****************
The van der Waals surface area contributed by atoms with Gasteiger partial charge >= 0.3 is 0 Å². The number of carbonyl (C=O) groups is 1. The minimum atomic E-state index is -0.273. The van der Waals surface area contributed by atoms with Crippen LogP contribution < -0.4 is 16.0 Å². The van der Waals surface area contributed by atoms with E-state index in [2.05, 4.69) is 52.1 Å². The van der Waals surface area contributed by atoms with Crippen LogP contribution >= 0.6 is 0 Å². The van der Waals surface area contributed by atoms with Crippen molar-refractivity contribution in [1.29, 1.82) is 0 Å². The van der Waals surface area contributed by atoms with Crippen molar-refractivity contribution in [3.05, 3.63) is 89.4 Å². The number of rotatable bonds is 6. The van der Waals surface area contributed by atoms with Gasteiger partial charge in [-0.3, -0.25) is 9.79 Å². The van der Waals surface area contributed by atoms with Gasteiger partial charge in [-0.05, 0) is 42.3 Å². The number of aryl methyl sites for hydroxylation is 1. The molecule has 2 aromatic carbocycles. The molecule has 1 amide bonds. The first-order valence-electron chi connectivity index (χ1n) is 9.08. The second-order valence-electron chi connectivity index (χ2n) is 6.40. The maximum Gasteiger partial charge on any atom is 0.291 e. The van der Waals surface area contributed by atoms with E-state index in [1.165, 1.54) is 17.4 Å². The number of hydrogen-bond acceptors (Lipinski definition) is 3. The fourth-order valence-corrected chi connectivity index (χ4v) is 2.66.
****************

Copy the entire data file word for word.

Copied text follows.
The van der Waals surface area contributed by atoms with Gasteiger partial charge >= 0.3 is 0 Å². The number of carbonyl (C=O) groups is 1. The minimum atomic E-state index is -0.273. The van der Waals surface area contributed by atoms with Crippen LogP contribution < -0.4 is 16.0 Å². The van der Waals surface area contributed by atoms with E-state index in [2.05, 4.69) is 52.1 Å². The van der Waals surface area contributed by atoms with Crippen LogP contribution >= 0.6 is 0 Å². The van der Waals surface area contributed by atoms with Crippen molar-refractivity contribution in [1.29, 1.82) is 0 Å². The van der Waals surface area contributed by atoms with Crippen molar-refractivity contribution in [3.05, 3.63) is 89.4 Å². The number of rotatable bonds is 6. The van der Waals surface area contributed by atoms with Gasteiger partial charge in [-0.3, -0.25) is 9.79 Å². The van der Waals surface area contributed by atoms with Gasteiger partial charge in [-0.05, 0) is 42.3 Å². The number of aryl methyl sites for hydroxylation is 1. The molecule has 2 aromatic carbocycles. The molecule has 1 amide bonds. The first-order valence-electron chi connectivity index (χ1n) is 9.08. The second-order valence-electron chi connectivity index (χ2n) is 6.40. The maximum Gasteiger partial charge on any atom is 0.291 e. The van der Waals surface area contributed by atoms with E-state index in [1.165, 1.54) is 17.4 Å². The number of hydrogen-bond acceptors (Lipinski definition) is 3. The fourth-order valence-corrected chi connectivity index (χ4v) is 2.66.